U.S. companies issued less than $70 billion in new bonds in October, making it the slowest month this year for new issues and the weakest October since 2011, the Financial Times reported.
The 50 sales concluded this month reflect the smallest monthly total in more than 20 years, data from LSEG shows.
Last week, the yield on the 10-year treasury bond surpassed 5 percent for the first time since 2007.
Yields on U.S. treasury bonds benchmark the interest rate businesses will have to pay on their bonds to attract buyers.
On 26 October, the average yield on U.S. investment-grade corporate bonds rose to 6.3 percent, compared to 4 percent three months earlier. Junk bond yields have climbed from 8.4 percent to 9.4 percent over the same period.
“Anyone who was thinking about coming into this market is taking a step back,” Richard Zogheb, bond chief at Bank of America, told the FT. Companies are saying, “‘We’ve had such a dramatic move in such a short period of time, I’d like to watch a little and make sure it’s here to stay’,” he added.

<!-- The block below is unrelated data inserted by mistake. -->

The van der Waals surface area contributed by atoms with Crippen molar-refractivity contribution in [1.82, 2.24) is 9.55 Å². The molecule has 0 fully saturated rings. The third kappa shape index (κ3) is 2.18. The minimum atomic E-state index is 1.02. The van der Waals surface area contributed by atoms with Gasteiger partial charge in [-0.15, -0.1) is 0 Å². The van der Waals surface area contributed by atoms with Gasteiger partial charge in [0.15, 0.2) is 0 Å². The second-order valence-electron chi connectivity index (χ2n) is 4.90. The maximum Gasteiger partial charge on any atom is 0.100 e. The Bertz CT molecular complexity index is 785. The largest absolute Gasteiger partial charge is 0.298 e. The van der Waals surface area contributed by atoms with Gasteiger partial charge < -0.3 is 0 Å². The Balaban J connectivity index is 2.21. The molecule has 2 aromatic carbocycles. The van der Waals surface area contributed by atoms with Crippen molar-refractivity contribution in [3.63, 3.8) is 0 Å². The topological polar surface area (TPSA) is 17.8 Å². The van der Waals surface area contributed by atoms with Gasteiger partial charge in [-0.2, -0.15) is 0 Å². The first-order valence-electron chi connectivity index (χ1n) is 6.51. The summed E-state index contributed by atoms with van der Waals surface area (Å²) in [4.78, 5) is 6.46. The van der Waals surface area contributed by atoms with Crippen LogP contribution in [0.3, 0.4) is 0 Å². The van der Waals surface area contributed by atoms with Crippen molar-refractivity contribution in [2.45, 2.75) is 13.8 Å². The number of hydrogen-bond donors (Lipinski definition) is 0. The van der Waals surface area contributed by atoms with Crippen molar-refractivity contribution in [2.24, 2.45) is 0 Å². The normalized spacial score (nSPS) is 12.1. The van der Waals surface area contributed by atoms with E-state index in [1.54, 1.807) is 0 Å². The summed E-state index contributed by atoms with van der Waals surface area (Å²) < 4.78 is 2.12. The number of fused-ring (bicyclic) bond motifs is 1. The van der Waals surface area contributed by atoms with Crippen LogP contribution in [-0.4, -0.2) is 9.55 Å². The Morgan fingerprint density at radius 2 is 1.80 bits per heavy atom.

For many corporations, the rate is simply too expensive in a time of economic uncertainty, investment bankers told the FT.
TREND FORECAST: Bond yields will remain high through the rest of this year and into 2024, curbing corporate borrowing.
Fewer business loans will mean a more sluggish economy, slow hiring, and eventually will cut consumer spending, pushing the economy closer to—or deeper into—recession.